1. Start by listing all of your income sources, and then list all of your regular expenses for the month. These expenses should include fixed costs, such as rent or mortgage, and variable costs, such as utilities and groceries. For variable monthly costs, use an average or median amount. The objective is to account for all of your income and expenses, so try not to miss anything.
  2. Now, you need to determine the best way to maximize savings. Many personal finance experts recommend the 50-30-20 rule: 50 percent of your income for needs, 30 percent for wants, and 20 percent for savings. If you can manage to save 20 percent of your income each paycheck, you are well on your way to having a healthy nest egg, including retirement savings.
  3. If you aren’t able to save that entire 20 percent right now, try to find a way to start putting away just one or two percent, and then see if you can increase it the next month. To find more money to save, you’ll have to scrub through your household budget to identify where you can cut costs. If you use the 50-30-20 rule, that leaves 30 percent of your expenses where you might be able to reduce your spending.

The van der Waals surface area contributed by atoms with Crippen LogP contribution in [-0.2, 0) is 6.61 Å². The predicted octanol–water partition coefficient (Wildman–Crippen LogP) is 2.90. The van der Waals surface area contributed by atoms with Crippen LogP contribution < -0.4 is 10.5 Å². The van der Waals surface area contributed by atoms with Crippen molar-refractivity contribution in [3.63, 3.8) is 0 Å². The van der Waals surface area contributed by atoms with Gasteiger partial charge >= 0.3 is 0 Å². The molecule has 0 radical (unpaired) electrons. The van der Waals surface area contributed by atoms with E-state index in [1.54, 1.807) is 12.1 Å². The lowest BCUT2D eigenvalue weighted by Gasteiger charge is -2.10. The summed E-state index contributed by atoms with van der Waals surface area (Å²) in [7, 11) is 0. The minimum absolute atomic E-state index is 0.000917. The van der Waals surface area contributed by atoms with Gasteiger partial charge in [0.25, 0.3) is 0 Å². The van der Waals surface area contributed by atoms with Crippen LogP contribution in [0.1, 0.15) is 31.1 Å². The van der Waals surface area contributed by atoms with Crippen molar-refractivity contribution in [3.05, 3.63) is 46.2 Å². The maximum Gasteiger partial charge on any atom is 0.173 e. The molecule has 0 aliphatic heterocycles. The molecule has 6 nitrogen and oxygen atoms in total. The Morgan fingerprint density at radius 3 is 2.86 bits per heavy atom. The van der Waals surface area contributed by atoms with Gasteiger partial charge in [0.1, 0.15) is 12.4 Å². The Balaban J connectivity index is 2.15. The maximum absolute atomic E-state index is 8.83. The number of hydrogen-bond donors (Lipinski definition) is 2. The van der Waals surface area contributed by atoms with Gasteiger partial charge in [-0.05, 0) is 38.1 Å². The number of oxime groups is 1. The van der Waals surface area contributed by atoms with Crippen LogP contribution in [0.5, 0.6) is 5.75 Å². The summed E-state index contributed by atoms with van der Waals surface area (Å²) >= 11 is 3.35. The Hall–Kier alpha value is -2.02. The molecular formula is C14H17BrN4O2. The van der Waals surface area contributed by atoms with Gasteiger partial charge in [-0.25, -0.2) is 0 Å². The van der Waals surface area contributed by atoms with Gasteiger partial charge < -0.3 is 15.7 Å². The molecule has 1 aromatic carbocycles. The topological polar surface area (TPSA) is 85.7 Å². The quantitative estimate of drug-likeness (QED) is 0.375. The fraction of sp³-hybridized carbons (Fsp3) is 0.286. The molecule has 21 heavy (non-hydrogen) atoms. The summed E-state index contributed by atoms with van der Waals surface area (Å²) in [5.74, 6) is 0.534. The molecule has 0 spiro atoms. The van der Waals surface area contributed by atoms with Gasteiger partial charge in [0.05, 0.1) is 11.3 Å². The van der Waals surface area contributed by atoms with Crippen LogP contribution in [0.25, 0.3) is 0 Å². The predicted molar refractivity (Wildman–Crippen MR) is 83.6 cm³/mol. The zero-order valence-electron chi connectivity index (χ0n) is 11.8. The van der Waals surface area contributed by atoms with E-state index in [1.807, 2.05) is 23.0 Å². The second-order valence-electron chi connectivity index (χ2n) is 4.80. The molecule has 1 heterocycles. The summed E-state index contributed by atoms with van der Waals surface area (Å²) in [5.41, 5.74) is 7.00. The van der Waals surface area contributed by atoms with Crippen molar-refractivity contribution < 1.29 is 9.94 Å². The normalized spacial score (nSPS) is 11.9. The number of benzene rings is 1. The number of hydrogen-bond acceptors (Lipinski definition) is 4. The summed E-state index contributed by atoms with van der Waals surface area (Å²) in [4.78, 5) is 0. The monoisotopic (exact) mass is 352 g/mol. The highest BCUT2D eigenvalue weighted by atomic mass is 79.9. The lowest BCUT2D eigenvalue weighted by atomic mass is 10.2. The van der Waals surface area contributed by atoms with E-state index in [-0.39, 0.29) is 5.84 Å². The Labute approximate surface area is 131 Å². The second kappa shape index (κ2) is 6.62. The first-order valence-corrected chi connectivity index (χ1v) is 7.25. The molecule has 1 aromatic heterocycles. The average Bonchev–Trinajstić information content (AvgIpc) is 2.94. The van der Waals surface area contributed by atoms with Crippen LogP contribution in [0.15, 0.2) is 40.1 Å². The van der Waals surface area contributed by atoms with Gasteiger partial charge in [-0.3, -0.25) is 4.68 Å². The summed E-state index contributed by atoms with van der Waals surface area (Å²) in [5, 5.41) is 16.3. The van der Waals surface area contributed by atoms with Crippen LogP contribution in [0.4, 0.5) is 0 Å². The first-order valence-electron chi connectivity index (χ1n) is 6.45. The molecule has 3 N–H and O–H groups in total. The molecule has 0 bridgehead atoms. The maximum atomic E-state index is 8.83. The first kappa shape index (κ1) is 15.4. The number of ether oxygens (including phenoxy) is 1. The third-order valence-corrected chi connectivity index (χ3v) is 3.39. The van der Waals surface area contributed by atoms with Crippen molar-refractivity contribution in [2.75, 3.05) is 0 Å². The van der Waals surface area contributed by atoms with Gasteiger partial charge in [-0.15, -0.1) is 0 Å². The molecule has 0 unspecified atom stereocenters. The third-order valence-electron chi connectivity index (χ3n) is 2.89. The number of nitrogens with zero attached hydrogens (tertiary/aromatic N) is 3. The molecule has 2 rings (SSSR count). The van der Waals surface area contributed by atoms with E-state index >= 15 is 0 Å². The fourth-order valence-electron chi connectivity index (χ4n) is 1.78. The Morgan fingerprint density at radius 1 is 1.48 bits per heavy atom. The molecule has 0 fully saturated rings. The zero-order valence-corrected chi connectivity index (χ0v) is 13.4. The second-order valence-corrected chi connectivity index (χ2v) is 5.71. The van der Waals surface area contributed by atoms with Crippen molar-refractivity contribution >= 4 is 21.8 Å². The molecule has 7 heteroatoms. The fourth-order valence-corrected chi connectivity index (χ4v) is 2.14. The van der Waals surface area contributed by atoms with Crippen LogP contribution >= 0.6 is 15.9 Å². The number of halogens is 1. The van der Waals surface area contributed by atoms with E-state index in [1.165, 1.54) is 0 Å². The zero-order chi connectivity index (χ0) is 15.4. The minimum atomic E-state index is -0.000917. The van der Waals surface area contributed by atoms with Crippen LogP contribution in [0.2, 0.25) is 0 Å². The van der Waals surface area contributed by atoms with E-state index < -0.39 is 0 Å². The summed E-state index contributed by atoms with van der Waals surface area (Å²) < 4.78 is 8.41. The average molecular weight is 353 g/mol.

Track your spending habits and take control of your finances with our free  Budget Worksheet.


Refining Your Spending Habits: How to Cut Expenses

Combing through your budget takes time and patience, and you may have to experiment with different spending and saving strategies to find what methods work for you. Here are a few places to start when trying to shave off some savings:


1. Review your spending and identify household expenses you might be able to reduce.

Let’s look at some of the most common household expenses where there tends to be overspending: